Archives For Criminal Justice


[easyazon_image align=”left” height=”333″ identifier=”1626982848″ locale=”US” src=”” tag=”douloschristo-20″ width=”216″]Bearing Witness Within The
Ineffective Prison System
A Review of 

Refuge in Hell:
Finding God in Sing Sing

Ronald Lemmert

Paperback: Orbis Books, 2018.
Buy Now:  [ [easyazon_link identifier=”1626982848″ locale=”US” tag=”douloschristo-20″]Amazon[/easyazon_link] ]  [ [easyazon_link identifier=”B07FJZP18G” locale=”US” tag=”douloschristo-20″]Kindle[/easyazon_link] ]
Reviewed by Mary VanderGoot
Ronald Lemmert was a Catholic chaplain at the Sing Sing Correctional Facility in New York for sixteen years. Refuge in Hell is his memoir. It is the story of why he chose to be a prison chaplain, why he stayed as long as he did, and why he left abruptly.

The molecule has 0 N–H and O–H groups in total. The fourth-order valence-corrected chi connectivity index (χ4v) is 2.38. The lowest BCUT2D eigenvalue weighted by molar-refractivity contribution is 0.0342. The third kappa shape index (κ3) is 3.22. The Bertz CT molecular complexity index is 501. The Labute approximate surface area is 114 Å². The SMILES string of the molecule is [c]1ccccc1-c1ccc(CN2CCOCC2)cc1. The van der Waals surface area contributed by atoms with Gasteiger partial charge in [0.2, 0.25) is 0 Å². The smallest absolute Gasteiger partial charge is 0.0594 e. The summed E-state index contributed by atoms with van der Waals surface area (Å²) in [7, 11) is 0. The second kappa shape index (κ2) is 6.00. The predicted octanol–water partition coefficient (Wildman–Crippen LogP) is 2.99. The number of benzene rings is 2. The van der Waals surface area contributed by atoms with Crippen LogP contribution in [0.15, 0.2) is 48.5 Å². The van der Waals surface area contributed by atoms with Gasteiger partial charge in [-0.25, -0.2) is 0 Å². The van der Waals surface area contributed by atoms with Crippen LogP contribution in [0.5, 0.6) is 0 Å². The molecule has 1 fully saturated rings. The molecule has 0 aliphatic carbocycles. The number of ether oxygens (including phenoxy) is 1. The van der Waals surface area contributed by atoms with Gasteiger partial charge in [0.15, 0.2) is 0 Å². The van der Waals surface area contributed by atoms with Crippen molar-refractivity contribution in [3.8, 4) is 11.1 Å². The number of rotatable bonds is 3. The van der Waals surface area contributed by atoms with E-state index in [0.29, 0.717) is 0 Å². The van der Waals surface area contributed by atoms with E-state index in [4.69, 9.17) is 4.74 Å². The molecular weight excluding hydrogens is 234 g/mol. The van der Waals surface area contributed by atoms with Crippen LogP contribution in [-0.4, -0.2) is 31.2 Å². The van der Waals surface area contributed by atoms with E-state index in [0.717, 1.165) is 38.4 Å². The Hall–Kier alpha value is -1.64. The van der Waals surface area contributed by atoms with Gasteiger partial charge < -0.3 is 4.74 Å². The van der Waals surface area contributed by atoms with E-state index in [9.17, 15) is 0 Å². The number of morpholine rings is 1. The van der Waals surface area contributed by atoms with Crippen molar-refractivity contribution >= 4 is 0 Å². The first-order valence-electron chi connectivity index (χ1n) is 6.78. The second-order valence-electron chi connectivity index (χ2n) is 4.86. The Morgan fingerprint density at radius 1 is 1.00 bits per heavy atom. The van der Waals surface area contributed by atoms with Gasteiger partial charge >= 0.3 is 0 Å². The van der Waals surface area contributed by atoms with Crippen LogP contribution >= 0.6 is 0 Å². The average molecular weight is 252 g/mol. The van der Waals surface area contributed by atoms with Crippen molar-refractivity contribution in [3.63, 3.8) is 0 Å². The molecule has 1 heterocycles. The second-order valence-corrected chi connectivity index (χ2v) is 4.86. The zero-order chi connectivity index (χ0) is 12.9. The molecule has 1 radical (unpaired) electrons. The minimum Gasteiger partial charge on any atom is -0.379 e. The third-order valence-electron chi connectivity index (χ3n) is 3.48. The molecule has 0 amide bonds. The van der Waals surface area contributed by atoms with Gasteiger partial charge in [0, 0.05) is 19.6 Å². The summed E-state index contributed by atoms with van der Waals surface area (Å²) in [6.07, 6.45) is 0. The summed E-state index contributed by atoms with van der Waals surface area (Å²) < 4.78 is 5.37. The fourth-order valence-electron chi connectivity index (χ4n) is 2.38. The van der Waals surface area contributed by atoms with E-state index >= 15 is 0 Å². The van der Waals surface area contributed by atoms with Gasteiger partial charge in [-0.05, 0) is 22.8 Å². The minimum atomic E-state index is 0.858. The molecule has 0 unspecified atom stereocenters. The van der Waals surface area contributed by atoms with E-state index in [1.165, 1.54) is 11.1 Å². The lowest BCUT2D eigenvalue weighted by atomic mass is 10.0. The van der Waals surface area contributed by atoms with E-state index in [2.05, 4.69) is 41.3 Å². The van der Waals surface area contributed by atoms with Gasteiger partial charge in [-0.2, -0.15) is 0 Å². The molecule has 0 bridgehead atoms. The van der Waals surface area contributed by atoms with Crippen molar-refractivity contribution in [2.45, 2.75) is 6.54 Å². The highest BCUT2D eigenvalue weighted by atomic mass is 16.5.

Prisons are grim places. The environment is rigid and unforgiving, but it is also unpredictable and dangerous. By reputation Sing Sing is among the worst. The first time Father Lemmert celebrated mass only twelve men from a population of 2000 attended. The chapel was “dirty and dingy….paint of the chapel walls was peeling….a large asbestos ceiling tile had become unglued and was hanging down.” (30) Lemmert determined to revitalize the chapel space and make it a place of refuge and calm.

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October 7 is the birthday of Michelle Alexander, the noted author and lawyer…

In honor of the occasion, we offer this series of brief video clips that introduce her work on race and the criminal justice system.

Alexander is author of the important book
[easyazon_link identifier=”1595586431″ locale=”US” tag=”douloschristo-20″]The New Jim Crow: Mass Incarceration in the Age of Colorblindness[/easyazon_link]